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Cinnamon Roll Saga

How is it that sugary goo tangled arm-in-arm with sunshiny-yellow butter morphs into a creation that snaps our tastebuds into smiling salute, but at the same moment prompts our doctors to caution, “Watch it now, Easy does it.”? Ah, life. Incredibly wonderful, yet patently unfair as regards the consumption of such things that at their origin told of golden-grain fields, herds of glossy girl cows, cackling hens, and not to forget the standing forest of trees whose bark yields the aromatic twirled spice that is basic to a notable cinnamon roll.

DSC_0347For some time now I have observed the practice of foregoing the creation of these and similarly cautionary delectables until Jerry and I have company . . .or some analogous festive occasion that might beg for such formation. Through the years I have tweaked recipes until I have settled on a basic yeast roll, and in so doing, have wondered if said dough could serve as foundation for a master cinnamon roll. The problem lay in the fact that while reserving such for guests, I also have an aversion to test-driving on company. (What’s a girl to do?) So, a couple of days before Independence Day I announced to a few persons of interest that on that day–this special holiday–I would conduct a cinnamon roll test-run. Perfect!

DSC_0352DSC_0353About mid-morning Rebecca called saying her earlier plans had dissolved, and she’d be up for a visit. I smiled, told her of the cinnamon roll experiment, and what time we would be eating.

“I’ll be up to help you judge, Mom.”

I had told Jerry we would have one for breakfast, but although I was up at 5:30 to get them started, things happened, and we wound up eating a regular breakfast, holding the thought that the rolls would be great for a coffee break. Or dessert for our big meal if worse came to worse.

DSC_0355We would eat at 3:00. Jerry grilled brats. I fried potatoes, made a salad, and Rebecca put together a green bean casserole, using Mozzarella I had in the fridge instead of the Swiss she needed. Saved a market run.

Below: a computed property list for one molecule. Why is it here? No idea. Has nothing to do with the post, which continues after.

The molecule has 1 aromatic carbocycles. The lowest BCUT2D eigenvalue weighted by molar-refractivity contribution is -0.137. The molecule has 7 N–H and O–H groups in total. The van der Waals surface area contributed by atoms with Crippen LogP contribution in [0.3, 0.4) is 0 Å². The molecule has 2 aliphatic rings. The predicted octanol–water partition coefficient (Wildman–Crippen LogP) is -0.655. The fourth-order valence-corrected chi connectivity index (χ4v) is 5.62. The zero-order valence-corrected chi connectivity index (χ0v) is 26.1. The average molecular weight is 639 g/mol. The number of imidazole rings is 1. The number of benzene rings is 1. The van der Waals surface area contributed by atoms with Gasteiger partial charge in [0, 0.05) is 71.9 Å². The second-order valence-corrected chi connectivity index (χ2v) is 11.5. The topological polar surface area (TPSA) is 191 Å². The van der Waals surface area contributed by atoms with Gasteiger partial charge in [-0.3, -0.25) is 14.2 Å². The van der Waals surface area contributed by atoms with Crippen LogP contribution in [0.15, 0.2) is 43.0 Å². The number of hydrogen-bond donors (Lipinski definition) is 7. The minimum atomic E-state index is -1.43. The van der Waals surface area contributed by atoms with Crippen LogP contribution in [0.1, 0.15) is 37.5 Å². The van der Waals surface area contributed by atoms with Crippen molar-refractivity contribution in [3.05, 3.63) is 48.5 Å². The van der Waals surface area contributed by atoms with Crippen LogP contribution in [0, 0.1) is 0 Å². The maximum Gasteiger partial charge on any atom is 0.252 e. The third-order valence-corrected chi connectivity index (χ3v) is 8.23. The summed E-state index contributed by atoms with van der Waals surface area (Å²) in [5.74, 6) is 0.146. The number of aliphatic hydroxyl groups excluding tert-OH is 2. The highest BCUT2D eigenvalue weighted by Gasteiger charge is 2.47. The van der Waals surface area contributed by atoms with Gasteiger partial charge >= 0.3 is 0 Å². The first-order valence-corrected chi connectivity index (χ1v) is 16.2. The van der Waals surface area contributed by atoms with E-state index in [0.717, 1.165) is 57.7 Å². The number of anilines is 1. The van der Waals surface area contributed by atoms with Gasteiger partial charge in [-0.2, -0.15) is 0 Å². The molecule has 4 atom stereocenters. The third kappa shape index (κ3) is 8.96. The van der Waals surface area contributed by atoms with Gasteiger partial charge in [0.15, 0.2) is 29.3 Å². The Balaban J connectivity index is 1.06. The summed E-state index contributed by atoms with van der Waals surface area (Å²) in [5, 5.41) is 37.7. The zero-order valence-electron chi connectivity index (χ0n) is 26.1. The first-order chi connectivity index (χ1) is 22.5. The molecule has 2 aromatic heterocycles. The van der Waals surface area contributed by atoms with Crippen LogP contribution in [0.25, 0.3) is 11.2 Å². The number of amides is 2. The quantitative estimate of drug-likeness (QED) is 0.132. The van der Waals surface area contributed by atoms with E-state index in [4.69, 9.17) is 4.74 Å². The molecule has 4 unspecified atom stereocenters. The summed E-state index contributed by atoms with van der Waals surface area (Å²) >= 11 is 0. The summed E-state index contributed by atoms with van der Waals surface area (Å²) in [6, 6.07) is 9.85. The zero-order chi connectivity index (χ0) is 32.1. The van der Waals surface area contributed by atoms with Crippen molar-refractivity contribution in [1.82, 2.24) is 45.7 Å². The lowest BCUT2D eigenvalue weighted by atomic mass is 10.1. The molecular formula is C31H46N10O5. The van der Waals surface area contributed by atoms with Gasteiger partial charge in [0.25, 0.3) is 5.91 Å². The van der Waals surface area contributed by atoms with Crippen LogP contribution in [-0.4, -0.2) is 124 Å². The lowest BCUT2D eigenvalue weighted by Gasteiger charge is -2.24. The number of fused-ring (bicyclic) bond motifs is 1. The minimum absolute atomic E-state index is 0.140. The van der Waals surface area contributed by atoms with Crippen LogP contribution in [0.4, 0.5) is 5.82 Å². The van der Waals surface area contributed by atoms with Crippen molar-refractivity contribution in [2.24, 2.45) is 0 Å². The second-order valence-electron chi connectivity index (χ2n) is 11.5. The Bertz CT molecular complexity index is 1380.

We dined on the back deck, and well before we had cleared the table after eating the tasty food, I announced there would be no interval between dinner and dessert. Too eager. We made coffee, I plated the huge rolls, and carried them out. They were soft and gooey. . . And! perfect.

DSC_0358DSC_0359DSC_0364Rebecca decided against taking any home with her. I wrapped two, placed them in the freezer, and placed one on a dish, covered it with a glass dome and placed it inside the oven.  Should stay fresh like that and Jerry would have it the next day for a snack, I was sure.

DSC_0371I believe it was around  8:00  in the evening when I detected movement in the kitchen, and as I watched a gentleman moved from said area, a well-filled plate in his hand. Jerry grinned.

“Where did you get that cinnamon roll?” I asked.

“In the freezer.”

Well, here we are on July 5th, and this nice cinnamon roll  I saved for Jerry is still available. I suspect in a couple of hours, though, that it will not remain in such fine form; rather it will have become a sweet, gooey memory, and its origin of flora and fauna will be a forgotten speck of the ages.

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On The First Night of Christmas